First, it's a great question. Mostly the answer is straight forward, so I can answer it, but it's still a great question.
and I'll add a similar, but slightly more detailed picture to the one you posted.
You're right that there is a clear difference between Earth's surface where liquid water can exist, evaporate, make clouds, rain and repeat. Earth's water cycle in theory, could go on indefinitely so long as Earth's atmosphere and the solar input are maintained (and lost hydrogen is replaced), but it's a circular system that only needs solar input.
Jupiter is different because over time, the heavier gases in Jupiter probably will sink deeper towards the center and Jupiter's cloud forming gases should decrease given enough time. Some of Jupiter's "rain" probably does fall too deep in its swirling mix of gases, and leaves Jupiter's cloud cycle permanently, similar to water seeping underground and leaving Earth's water-cloud cycle. So, in 100 billion or a trillion years or so, Jupiter could lose its clouds and cloud forming gases in its upper atmosphere for the reasons you suspect.
The reason this hasn't happened yet is simply mixing. While density of gas tends towards layers of increasing density, the internal heat inside Jupiter also wants to even out, so there's enormous convection going on pretty much all the way through the planet. This keeps some heavier gases in Jupiter's upper atmosphere. Jupiter's much too turbulent to have just hydrogen and helium in its upper atmosphere.
So, once we begin with the observation that Jupiter's upper atmosphere is (about) 90% hydrogen, 9% helium, 1% other gases and the mixing maintains the 1% of other, after that it's just cloud physics.
Clouds look like puffy collections of water vapor (tiny droplets of ice or water, as water vapor is actually transparent). They look like objects with shapes, but that's not entirely accurate. If you are up close to a cloud (flying in a plane for example), the clear edges disappear. A cloud isn't an object so much, it's a visible phase change.
Atmosphere on Earth is about 78% nitrogen, 21% oxygen, 0.9% argon and (usually not listed because it's so variable), about 0.4% water vapor on average, as high as 1% with high temperature and high humidity and close to 0% in cold temperatures or dry-deserts. When you take warm surface air that's 0.6-0.8% water vapor, and that air rises (as hot air does), it's the phase change that creates the clouds. The cloud forms in the hot rising air as it cools. There's some electrostatic attraction, but mostly it's just a block of similar air undergoing cooling and the cloud looks like it has solid edges, but it doesn't.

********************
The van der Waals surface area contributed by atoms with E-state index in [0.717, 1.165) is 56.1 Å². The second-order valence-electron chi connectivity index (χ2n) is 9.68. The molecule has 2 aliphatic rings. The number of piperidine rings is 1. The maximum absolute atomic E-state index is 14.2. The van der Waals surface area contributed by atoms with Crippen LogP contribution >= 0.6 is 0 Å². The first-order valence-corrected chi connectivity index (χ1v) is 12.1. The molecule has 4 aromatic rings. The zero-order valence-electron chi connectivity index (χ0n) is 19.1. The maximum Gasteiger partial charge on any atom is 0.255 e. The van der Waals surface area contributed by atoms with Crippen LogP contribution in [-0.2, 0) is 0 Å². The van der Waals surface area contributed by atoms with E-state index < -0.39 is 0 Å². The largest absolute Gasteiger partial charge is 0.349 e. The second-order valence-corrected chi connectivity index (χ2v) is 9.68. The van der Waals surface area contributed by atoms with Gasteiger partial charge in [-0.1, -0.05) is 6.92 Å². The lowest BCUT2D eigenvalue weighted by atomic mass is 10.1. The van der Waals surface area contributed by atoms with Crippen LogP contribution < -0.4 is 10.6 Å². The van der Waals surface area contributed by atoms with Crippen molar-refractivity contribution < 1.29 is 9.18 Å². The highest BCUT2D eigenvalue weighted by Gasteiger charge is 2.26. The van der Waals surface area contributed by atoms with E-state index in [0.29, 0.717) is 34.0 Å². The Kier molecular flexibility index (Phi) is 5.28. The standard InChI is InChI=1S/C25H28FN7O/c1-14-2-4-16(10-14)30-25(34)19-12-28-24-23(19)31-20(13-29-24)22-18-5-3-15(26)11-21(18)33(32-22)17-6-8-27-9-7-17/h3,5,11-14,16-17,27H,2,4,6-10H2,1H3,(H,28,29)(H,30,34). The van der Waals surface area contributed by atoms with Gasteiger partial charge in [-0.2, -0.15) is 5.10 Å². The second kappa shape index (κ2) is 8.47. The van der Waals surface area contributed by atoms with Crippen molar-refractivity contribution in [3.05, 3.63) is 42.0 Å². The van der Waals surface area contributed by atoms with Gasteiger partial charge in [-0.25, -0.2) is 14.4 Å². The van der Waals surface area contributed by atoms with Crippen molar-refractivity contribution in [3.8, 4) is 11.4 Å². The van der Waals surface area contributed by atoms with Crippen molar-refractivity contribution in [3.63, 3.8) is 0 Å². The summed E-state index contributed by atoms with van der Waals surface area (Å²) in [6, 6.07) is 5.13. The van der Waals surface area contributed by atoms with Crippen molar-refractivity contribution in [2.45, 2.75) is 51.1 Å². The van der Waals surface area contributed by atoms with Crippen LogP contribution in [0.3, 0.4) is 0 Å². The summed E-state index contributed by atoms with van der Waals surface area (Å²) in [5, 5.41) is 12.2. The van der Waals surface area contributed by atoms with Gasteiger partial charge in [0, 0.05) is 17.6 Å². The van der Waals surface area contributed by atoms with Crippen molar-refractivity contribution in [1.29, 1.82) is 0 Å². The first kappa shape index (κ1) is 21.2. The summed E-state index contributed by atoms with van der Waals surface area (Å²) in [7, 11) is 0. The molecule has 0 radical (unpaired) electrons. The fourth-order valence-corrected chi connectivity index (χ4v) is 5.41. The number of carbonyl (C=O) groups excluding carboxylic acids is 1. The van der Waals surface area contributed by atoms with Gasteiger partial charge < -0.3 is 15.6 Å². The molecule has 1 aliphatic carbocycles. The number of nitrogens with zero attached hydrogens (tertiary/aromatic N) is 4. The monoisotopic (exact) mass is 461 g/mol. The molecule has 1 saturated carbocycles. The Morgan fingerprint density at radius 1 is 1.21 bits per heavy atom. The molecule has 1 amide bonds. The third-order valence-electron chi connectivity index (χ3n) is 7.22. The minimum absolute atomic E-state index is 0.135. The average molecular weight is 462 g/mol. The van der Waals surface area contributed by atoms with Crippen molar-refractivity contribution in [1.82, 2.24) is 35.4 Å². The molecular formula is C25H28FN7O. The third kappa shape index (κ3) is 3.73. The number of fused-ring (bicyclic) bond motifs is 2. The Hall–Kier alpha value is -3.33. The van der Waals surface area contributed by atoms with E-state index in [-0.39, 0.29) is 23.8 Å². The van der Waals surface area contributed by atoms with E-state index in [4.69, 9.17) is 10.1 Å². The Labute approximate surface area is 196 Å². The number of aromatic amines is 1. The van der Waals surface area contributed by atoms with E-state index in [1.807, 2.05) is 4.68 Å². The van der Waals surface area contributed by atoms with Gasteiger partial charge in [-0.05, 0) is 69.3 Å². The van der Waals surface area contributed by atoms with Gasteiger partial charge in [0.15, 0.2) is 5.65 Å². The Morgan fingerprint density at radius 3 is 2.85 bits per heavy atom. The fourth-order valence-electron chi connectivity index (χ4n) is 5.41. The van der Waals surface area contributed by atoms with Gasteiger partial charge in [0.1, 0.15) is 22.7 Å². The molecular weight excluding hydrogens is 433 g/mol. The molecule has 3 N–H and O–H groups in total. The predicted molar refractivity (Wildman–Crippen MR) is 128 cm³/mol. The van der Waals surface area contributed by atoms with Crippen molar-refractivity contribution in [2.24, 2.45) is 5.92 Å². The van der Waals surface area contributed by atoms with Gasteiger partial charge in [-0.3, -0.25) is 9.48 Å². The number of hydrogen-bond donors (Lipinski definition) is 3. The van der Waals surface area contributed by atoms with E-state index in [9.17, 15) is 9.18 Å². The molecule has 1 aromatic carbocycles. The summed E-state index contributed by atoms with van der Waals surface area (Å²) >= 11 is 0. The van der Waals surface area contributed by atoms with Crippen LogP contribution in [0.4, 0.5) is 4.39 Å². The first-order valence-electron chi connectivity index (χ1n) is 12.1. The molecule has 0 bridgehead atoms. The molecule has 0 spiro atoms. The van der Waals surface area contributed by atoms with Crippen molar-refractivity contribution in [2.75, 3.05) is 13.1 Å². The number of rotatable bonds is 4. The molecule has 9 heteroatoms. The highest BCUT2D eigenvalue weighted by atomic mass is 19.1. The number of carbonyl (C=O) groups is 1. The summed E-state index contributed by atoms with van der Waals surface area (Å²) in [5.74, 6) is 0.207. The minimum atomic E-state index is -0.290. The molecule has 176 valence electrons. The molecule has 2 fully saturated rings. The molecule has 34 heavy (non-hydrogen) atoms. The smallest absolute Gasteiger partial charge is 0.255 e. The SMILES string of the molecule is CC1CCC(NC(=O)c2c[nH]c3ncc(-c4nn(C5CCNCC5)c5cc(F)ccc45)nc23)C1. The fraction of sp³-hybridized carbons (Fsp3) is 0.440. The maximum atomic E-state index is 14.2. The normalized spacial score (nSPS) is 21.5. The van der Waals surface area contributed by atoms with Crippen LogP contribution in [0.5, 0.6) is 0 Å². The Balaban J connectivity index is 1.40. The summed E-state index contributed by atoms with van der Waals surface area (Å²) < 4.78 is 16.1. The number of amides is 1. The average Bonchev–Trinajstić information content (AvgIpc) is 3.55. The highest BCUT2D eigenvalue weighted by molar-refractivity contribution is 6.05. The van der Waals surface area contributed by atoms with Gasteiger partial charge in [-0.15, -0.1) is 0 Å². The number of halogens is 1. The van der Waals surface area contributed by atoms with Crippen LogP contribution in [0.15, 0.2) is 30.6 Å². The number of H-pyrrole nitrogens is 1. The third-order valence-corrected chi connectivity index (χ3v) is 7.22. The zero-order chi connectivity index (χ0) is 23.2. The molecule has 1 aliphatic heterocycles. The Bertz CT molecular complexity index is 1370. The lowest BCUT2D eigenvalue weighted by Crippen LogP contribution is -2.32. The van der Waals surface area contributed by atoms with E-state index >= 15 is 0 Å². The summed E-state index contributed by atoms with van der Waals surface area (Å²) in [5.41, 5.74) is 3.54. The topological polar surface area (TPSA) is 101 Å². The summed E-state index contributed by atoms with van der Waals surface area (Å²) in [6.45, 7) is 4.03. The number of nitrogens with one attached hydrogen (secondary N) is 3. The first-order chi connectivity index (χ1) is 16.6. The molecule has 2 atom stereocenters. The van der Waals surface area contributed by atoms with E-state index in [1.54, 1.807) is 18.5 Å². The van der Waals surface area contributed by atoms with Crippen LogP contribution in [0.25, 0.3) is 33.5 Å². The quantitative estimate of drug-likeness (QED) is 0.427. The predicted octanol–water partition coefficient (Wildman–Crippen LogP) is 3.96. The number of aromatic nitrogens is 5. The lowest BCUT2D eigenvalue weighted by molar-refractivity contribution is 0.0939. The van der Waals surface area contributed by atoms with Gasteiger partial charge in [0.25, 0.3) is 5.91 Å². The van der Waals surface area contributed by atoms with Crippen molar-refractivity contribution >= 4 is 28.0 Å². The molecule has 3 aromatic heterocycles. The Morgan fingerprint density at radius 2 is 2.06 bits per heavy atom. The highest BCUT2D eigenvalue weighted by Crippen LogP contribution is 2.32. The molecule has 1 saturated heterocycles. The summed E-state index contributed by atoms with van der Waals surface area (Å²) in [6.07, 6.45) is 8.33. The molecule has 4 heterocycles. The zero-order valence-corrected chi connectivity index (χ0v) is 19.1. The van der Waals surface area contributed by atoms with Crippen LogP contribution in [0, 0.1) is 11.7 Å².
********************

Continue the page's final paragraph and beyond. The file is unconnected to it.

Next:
The same exact thing happens on Jupiter, different gases phase change at different temperatures/pressures, but the process is the same. And, just as on Earth, once the droplets or "icelets" form, they are denser and they begin to fall, but falling droplets are very small so they fall very slowly and for the most part, they are falling through rising atmosphere. Also, as they are a phase change, new cloud is being formed and old cloud is being disbursed or returned to gas all the time, kind of like sea ice. The clouds have the appearance of semi-permanence, but clouds are dynamic.
If my explanation doesn't work for you, here's an explanation on clouds and how they really aren't bound together even though they look that way.
But that's the gist of it, mixing keeps the upper atmosphere of Jupiter from being pure hydrogen and helium (or pure hydrogen), and after that, the cloud formation is pretty much the same as on Earth, just without a surface. Some of the heavier gases probably do get lost from the cycle, but the loss is slow enough that Jupiter still has some heavy clouds forming gases in its upper atmosphere and will for probably billions of years to come.
The greater density variation between H/He and other gases likely plays a role in how the clouds behave, as the density variation is greater, but the wind speeds are also higher on Jupiter. All that's really needed is mixing. After that, with gases that can become liquid or ice under temperature/pressure variations, the phase changes create the clouds.
It's also possible that Jupiter's cloud forming gases, from time to time, are replenished by asteroid and comet impacts. Shoemaker-Levy 9 was about 5 km in diameter and a fair percentage of that was probably ammonia and water ice. That's a lot of cloud forming gas added to Jupiter's upper atmosphere. Jupiter's faint ring system, which might have been much larger millions of years ago, but since rained onto Jupiter, and eruptions from Io might also play roles in keeping Jupiter's upper atmosphere rich enough in cloud making elements like water and ammonia.